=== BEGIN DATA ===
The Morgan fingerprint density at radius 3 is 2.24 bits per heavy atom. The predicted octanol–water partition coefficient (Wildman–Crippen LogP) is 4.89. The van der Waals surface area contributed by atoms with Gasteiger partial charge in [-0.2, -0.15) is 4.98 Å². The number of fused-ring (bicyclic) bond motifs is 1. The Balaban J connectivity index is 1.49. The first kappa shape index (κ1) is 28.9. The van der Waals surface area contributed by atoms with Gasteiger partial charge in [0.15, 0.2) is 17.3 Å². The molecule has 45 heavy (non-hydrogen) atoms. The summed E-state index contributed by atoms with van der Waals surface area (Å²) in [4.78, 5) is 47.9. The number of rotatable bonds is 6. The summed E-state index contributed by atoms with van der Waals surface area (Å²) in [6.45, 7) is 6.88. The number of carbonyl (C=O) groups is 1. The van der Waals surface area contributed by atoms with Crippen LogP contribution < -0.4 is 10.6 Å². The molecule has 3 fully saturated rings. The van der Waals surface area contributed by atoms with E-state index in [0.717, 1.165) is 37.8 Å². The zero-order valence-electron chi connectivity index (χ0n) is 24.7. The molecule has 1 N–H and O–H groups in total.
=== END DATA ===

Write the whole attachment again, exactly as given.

The Morgan fingerprint density at radius 3 is 2.24 bits per heavy atom. The predicted octanol–water partition coefficient (Wildman–Crippen LogP) is 4.89. The van der Waals surface area contributed by atoms with Gasteiger partial charge in [-0.2, -0.15) is 4.98 Å². The number of fused-ring (bicyclic) bond motifs is 1. The Balaban J connectivity index is 1.49. The first kappa shape index (κ1) is 28.9. The van der Waals surface area contributed by atoms with Gasteiger partial charge in [0.15, 0.2) is 17.3 Å². The molecule has 45 heavy (non-hydrogen) atoms. The summed E-state index contributed by atoms with van der Waals surface area (Å²) in [4.78, 5) is 47.9. The number of rotatable bonds is 6. The summed E-state index contributed by atoms with van der Waals surface area (Å²) in [6.45, 7) is 6.88. The number of carbonyl (C=O) groups is 1. The van der Waals surface area contributed by atoms with Crippen LogP contribution < -0.4 is 10.6 Å². The molecule has 3 fully saturated rings. The van der Waals surface area contributed by atoms with E-state index in [0.717, 1.165) is 37.8 Å². The zero-order valence-electron chi connectivity index (χ0n) is 24.7. The molecule has 1 N–H and O–H groups in total.